Suffering through Fringe withdrawal while the show was benched for two weeks during the World Series, we hoped that the first episode back would compensate by giving us fresh clues about the Pattern, Massive Dynamic, and the First Wave. Sadly, we learned nothing new about those mysteries, but this standalone episode did have one thing going for it: Agent Broyles.
The Evil: In Boston, a man waiting for his wife at home is killed by a human-shaped shadow that turns him into ash.
The Determination: The shadow is an alien organism that attached itself to a Russian cosmonaut while in outer space. The cosmonaut’s brother, Tomas, has been caring for his sibling, who’s in a coma, trying to find an antidote for this interstellar parasite that sucks out the radiation of other people to survive, reducing its victims to a pile of dust.
Wacky Factor: Walter spent most of his time trying to decipher the makeup of this otherworldly parasite, which allowed him an opportunity to stare at its chemical formula and mutter, “Titanium tetrachloride — you sly mistress.” But his best moment came when he informed the rest of the Fringe team how much Peter used to love the holidays — apparently his son really liked drawing genitalia on the reindeer decorations.
Paranoia Level: Medium to High. Standalone episodes haven’t been Fringe’s strong suit, but the writers did a good job balancing the monster-of-the-week A-story with a nicely understated exploration of Broyles’s character. Beloved from his work on The Wire, actor Lance Reddick has mostly spent his time on Fringe playing a generic hard-ass boss who tries to discourage Dunham’s curiosity about Massive Dynamic. (He clearly had a romantic relationship with Nina Sharp, but we don’t yet know the full details.) But last night, Broyles’s divorce, which has been alluded to previously, took center stage, giving Reddick a chance to do some actual emoting.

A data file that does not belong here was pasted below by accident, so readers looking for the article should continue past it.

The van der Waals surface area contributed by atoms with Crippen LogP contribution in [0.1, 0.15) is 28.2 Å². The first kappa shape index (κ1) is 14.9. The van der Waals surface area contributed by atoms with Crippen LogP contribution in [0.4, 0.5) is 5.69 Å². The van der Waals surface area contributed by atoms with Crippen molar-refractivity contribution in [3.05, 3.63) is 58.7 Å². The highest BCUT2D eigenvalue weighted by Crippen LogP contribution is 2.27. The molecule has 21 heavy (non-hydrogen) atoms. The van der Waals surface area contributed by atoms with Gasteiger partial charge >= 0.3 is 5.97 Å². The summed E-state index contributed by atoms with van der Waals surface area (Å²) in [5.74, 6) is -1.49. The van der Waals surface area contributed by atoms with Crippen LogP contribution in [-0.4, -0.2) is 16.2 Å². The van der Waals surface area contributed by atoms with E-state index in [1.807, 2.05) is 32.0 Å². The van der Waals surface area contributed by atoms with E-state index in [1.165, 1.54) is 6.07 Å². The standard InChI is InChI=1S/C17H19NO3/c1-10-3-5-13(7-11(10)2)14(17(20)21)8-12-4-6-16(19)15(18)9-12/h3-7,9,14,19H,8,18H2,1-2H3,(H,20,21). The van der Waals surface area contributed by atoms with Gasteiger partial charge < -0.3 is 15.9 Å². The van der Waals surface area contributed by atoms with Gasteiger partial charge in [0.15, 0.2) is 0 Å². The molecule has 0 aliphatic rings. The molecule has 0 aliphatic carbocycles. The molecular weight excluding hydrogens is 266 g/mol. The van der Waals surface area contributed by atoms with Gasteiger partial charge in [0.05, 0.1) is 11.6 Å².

We discover that the reason Broyles takes this shadow-parasite case personally is because Tomas contacted him four years ago when these killings were first happening. Broyles wasn’t able to solve the case, which was doubly troubling for him: one, because he failed, and two, because his obsession with finding Tomas drove his wife away. Reddick does nuanced stoicism as well as anyone — his penetrating stare can go from intimidating to soulful like that — and therefore his conciliatory encounter with his ex-wife at the very end of the episode needs few words to leave a big impact. Two seasons in, it’s easily one of the most poignant scenes Fringe has ever devised — which is a perfect setup for the episode’s switcheroo final moment, in which Broyles is confronted by a stranger in a suit (presumably from the CIA) who tells him not to file a report for this case and that the cosmonaut (whom Broyles had to kill) is in fact still alive. Sentiment and suspense — it’s a tricky balance, and one that Fringe will hopefully keep achieving now that there’s no more baseball standing in its way.
The A.V. Club’s Noel Murray smartly notices the thematic importance of an early, wordless scene between Broyles and a little kid at a restaurant.
IGN’s Ramsey Isler agrees that the Broyles story line was the episode’s highlight and gives special props to the effects team for some great CG work on the Shadow’s turned-to-dust victims.
TV Squad’s Jane Boursaw wonders what the final scene means. Did the Shadow (and the cosmonaut) get shot back into space?